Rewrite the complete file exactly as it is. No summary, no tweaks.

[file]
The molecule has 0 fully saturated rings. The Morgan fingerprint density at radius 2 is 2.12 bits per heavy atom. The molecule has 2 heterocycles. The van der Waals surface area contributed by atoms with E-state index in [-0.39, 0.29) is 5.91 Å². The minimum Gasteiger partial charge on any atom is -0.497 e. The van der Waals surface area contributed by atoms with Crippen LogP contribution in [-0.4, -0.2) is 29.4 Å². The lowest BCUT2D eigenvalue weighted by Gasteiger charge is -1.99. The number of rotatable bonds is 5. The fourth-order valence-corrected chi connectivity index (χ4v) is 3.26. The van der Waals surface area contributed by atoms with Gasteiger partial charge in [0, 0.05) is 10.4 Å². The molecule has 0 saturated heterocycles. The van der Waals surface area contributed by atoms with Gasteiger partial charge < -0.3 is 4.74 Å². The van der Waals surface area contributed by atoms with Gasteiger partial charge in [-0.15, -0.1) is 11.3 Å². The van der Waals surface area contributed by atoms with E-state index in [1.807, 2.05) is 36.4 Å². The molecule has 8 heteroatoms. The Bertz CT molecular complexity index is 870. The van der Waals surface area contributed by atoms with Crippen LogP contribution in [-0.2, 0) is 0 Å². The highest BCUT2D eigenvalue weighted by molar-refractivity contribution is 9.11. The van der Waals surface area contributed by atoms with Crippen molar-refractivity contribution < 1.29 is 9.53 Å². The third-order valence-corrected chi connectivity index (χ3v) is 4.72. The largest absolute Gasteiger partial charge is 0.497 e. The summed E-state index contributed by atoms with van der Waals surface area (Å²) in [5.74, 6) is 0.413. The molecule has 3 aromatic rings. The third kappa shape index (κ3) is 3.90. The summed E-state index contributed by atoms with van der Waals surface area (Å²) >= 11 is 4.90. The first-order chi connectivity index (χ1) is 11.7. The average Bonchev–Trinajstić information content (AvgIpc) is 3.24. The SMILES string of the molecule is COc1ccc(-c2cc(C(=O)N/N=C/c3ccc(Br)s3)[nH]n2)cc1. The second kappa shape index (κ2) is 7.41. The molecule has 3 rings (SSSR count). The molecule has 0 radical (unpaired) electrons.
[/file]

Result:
The molecule has 0 fully saturated rings. The Morgan fingerprint density at radius 2 is 2.12 bits per heavy atom. The molecule has 2 heterocycles. The van der Waals surface area contributed by atoms with E-state index in [-0.39, 0.29) is 5.91 Å². The minimum Gasteiger partial charge on any atom is -0.497 e. The van der Waals surface area contributed by atoms with Crippen LogP contribution in [-0.4, -0.2) is 29.4 Å². The lowest BCUT2D eigenvalue weighted by Gasteiger charge is -1.99. The number of rotatable bonds is 5. The fourth-order valence-corrected chi connectivity index (χ4v) is 3.26. The van der Waals surface area contributed by atoms with Gasteiger partial charge in [0, 0.05) is 10.4 Å². The molecule has 0 saturated heterocycles. The van der Waals surface area contributed by atoms with Gasteiger partial charge < -0.3 is 4.74 Å². The van der Waals surface area contributed by atoms with Gasteiger partial charge in [-0.15, -0.1) is 11.3 Å². The van der Waals surface area contributed by atoms with E-state index in [1.807, 2.05) is 36.4 Å². The molecule has 8 heteroatoms. The Bertz CT molecular complexity index is 870. The van der Waals surface area contributed by atoms with Crippen LogP contribution in [-0.2, 0) is 0 Å². The highest BCUT2D eigenvalue weighted by molar-refractivity contribution is 9.11. The van der Waals surface area contributed by atoms with Crippen molar-refractivity contribution < 1.29 is 9.53 Å². The third-order valence-corrected chi connectivity index (χ3v) is 4.72. The largest absolute Gasteiger partial charge is 0.497 e. The summed E-state index contributed by atoms with van der Waals surface area (Å²) in [5.74, 6) is 0.413. The molecule has 3 aromatic rings. The third kappa shape index (κ3) is 3.90. The summed E-state index contributed by atoms with van der Waals surface area (Å²) >= 11 is 4.90. The first-order chi connectivity index (χ1) is 11.7. The average Bonchev–Trinajstić information content (AvgIpc) is 3.24. The SMILES string of the molecule is COc1ccc(-c2cc(C(=O)N/N=C/c3ccc(Br)s3)[nH]n2)cc1. The second kappa shape index (κ2) is 7.41. The molecule has 3 rings (SSSR count). The molecule has 0 radical (unpaired) electrons.